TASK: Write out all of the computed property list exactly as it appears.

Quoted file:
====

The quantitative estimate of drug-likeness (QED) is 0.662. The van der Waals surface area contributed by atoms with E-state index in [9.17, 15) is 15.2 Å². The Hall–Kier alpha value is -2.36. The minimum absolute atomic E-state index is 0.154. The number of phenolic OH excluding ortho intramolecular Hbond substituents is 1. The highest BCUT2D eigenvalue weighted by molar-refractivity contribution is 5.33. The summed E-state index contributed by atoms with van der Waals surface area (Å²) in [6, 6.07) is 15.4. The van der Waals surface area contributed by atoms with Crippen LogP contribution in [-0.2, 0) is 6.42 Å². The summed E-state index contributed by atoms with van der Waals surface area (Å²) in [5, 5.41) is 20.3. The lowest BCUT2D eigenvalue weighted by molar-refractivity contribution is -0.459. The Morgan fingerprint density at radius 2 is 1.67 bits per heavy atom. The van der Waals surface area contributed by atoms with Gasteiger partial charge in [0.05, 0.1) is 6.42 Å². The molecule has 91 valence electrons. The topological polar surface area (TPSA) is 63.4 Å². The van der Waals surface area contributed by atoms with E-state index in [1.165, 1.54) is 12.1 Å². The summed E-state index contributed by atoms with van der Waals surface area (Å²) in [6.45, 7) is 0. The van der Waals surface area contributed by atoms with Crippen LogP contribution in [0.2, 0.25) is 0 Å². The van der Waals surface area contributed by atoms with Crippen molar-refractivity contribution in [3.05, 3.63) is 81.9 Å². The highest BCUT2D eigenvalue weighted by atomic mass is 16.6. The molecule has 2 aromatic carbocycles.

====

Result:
The quantitative estimate of drug-likeness (QED) is 0.662. The van der Waals surface area contributed by atoms with E-state index in [9.17, 15) is 15.2 Å². The Hall–Kier alpha value is -2.36. The minimum absolute atomic E-state index is 0.154. The number of phenolic OH excluding ortho intramolecular Hbond substituents is 1. The highest BCUT2D eigenvalue weighted by molar-refractivity contribution is 5.33. The summed E-state index contributed by atoms with van der Waals surface area (Å²) in [6, 6.07) is 15.4. The van der Waals surface area contributed by atoms with Crippen LogP contribution in [-0.2, 0) is 6.42 Å². The summed E-state index contributed by atoms with van der Waals surface area (Å²) in [5, 5.41) is 20.3. The lowest BCUT2D eigenvalue weighted by molar-refractivity contribution is -0.459. The Morgan fingerprint density at radius 2 is 1.67 bits per heavy atom. The van der Waals surface area contributed by atoms with Gasteiger partial charge in [0.05, 0.1) is 6.42 Å². The molecule has 91 valence electrons. The topological polar surface area (TPSA) is 63.4 Å². The van der Waals surface area contributed by atoms with E-state index in [1.165, 1.54) is 12.1 Å². The summed E-state index contributed by atoms with van der Waals surface area (Å²) in [6.45, 7) is 0. The van der Waals surface area contributed by atoms with Crippen LogP contribution in [0.2, 0.25) is 0 Å². The van der Waals surface area contributed by atoms with Crippen molar-refractivity contribution in [3.05, 3.63) is 81.9 Å². The highest BCUT2D eigenvalue weighted by atomic mass is 16.6. The molecule has 2 aromatic carbocycles.